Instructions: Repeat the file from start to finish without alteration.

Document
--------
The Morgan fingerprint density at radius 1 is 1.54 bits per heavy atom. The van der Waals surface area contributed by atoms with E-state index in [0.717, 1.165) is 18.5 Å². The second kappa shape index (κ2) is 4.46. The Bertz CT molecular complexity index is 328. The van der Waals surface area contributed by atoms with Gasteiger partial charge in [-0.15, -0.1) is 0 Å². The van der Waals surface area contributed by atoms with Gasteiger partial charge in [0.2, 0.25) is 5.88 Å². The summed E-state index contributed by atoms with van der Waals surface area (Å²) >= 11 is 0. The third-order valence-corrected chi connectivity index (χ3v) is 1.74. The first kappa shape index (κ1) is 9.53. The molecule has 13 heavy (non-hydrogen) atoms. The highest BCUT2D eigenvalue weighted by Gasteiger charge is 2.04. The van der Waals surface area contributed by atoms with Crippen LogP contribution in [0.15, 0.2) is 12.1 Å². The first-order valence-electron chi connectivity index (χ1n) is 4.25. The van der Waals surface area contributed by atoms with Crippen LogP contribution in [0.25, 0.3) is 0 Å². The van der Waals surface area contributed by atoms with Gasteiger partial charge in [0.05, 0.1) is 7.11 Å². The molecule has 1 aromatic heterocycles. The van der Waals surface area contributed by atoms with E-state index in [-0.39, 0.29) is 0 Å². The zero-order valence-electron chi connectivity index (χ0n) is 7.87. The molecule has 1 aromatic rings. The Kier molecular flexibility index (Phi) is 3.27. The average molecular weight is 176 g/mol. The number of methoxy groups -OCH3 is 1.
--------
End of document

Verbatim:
The Morgan fingerprint density at radius 1 is 1.54 bits per heavy atom. The van der Waals surface area contributed by atoms with E-state index in [0.717, 1.165) is 18.5 Å². The second kappa shape index (κ2) is 4.46. The Bertz CT molecular complexity index is 328. The van der Waals surface area contributed by atoms with Gasteiger partial charge in [-0.15, -0.1) is 0 Å². The van der Waals surface area contributed by atoms with Gasteiger partial charge in [0.2, 0.25) is 5.88 Å². The summed E-state index contributed by atoms with van der Waals surface area (Å²) >= 11 is 0. The third-order valence-corrected chi connectivity index (χ3v) is 1.74. The first kappa shape index (κ1) is 9.53. The molecule has 13 heavy (non-hydrogen) atoms. The highest BCUT2D eigenvalue weighted by Gasteiger charge is 2.04. The van der Waals surface area contributed by atoms with Crippen LogP contribution in [0.15, 0.2) is 12.1 Å². The first-order valence-electron chi connectivity index (χ1n) is 4.25. The van der Waals surface area contributed by atoms with Crippen LogP contribution in [0.25, 0.3) is 0 Å². The van der Waals surface area contributed by atoms with Gasteiger partial charge in [0.05, 0.1) is 7.11 Å². The molecule has 1 aromatic heterocycles. The van der Waals surface area contributed by atoms with E-state index in [-0.39, 0.29) is 0 Å². The zero-order valence-electron chi connectivity index (χ0n) is 7.87. The molecule has 1 aromatic rings. The Kier molecular flexibility index (Phi) is 3.27. The average molecular weight is 176 g/mol. The number of methoxy groups -OCH3 is 1.